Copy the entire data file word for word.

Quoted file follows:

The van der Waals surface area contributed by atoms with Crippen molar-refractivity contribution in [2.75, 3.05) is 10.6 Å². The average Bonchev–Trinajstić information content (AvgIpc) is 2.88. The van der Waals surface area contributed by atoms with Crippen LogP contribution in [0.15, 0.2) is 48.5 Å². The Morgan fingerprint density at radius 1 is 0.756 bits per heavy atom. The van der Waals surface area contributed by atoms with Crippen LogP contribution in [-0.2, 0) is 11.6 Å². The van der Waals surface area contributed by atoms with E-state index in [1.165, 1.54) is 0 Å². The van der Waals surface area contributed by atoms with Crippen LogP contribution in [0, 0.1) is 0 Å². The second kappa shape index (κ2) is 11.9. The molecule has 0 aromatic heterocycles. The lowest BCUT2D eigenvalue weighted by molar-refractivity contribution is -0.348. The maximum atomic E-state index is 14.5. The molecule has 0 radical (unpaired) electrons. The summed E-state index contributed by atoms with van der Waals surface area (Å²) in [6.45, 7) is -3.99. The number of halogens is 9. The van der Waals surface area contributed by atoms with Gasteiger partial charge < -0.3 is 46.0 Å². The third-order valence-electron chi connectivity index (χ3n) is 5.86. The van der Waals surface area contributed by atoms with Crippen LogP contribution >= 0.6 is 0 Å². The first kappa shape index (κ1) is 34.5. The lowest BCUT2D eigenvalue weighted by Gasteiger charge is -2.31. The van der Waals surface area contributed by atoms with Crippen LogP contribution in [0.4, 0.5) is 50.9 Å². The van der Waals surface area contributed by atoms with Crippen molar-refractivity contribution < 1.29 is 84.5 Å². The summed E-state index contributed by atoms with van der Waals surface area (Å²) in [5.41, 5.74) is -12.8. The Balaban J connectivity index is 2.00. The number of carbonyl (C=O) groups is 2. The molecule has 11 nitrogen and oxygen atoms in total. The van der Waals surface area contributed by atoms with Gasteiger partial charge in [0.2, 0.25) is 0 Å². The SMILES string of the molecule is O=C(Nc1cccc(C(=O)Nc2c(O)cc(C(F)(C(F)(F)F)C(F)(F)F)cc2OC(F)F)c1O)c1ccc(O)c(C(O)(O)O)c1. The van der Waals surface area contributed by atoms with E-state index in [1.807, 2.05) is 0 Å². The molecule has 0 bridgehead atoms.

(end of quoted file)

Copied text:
The van der Waals surface area contributed by atoms with Crippen molar-refractivity contribution in [2.75, 3.05) is 10.6 Å². The average Bonchev–Trinajstić information content (AvgIpc) is 2.88. The van der Waals surface area contributed by atoms with Crippen LogP contribution in [0.15, 0.2) is 48.5 Å². The Morgan fingerprint density at radius 1 is 0.756 bits per heavy atom. The van der Waals surface area contributed by atoms with Crippen LogP contribution in [-0.2, 0) is 11.6 Å². The van der Waals surface area contributed by atoms with E-state index in [1.165, 1.54) is 0 Å². The van der Waals surface area contributed by atoms with Crippen LogP contribution in [0, 0.1) is 0 Å². The second kappa shape index (κ2) is 11.9. The molecule has 0 aromatic heterocycles. The lowest BCUT2D eigenvalue weighted by molar-refractivity contribution is -0.348. The maximum atomic E-state index is 14.5. The molecule has 0 radical (unpaired) electrons. The summed E-state index contributed by atoms with van der Waals surface area (Å²) in [6.45, 7) is -3.99. The number of halogens is 9. The van der Waals surface area contributed by atoms with Gasteiger partial charge < -0.3 is 46.0 Å². The third-order valence-electron chi connectivity index (χ3n) is 5.86. The van der Waals surface area contributed by atoms with Crippen LogP contribution >= 0.6 is 0 Å². The first kappa shape index (κ1) is 34.5. The lowest BCUT2D eigenvalue weighted by Gasteiger charge is -2.31. The van der Waals surface area contributed by atoms with Crippen LogP contribution in [0.4, 0.5) is 50.9 Å². The van der Waals surface area contributed by atoms with Crippen molar-refractivity contribution < 1.29 is 84.5 Å². The summed E-state index contributed by atoms with van der Waals surface area (Å²) in [5.41, 5.74) is -12.8. The Balaban J connectivity index is 2.00. The number of carbonyl (C=O) groups is 2. The molecule has 11 nitrogen and oxygen atoms in total. The van der Waals surface area contributed by atoms with Gasteiger partial charge in [0.2, 0.25) is 0 Å². The SMILES string of the molecule is O=C(Nc1cccc(C(=O)Nc2c(O)cc(C(F)(C(F)(F)F)C(F)(F)F)cc2OC(F)F)c1O)c1ccc(O)c(C(O)(O)O)c1. The van der Waals surface area contributed by atoms with E-state index in [1.807, 2.05) is 0 Å². The molecule has 0 bridgehead atoms.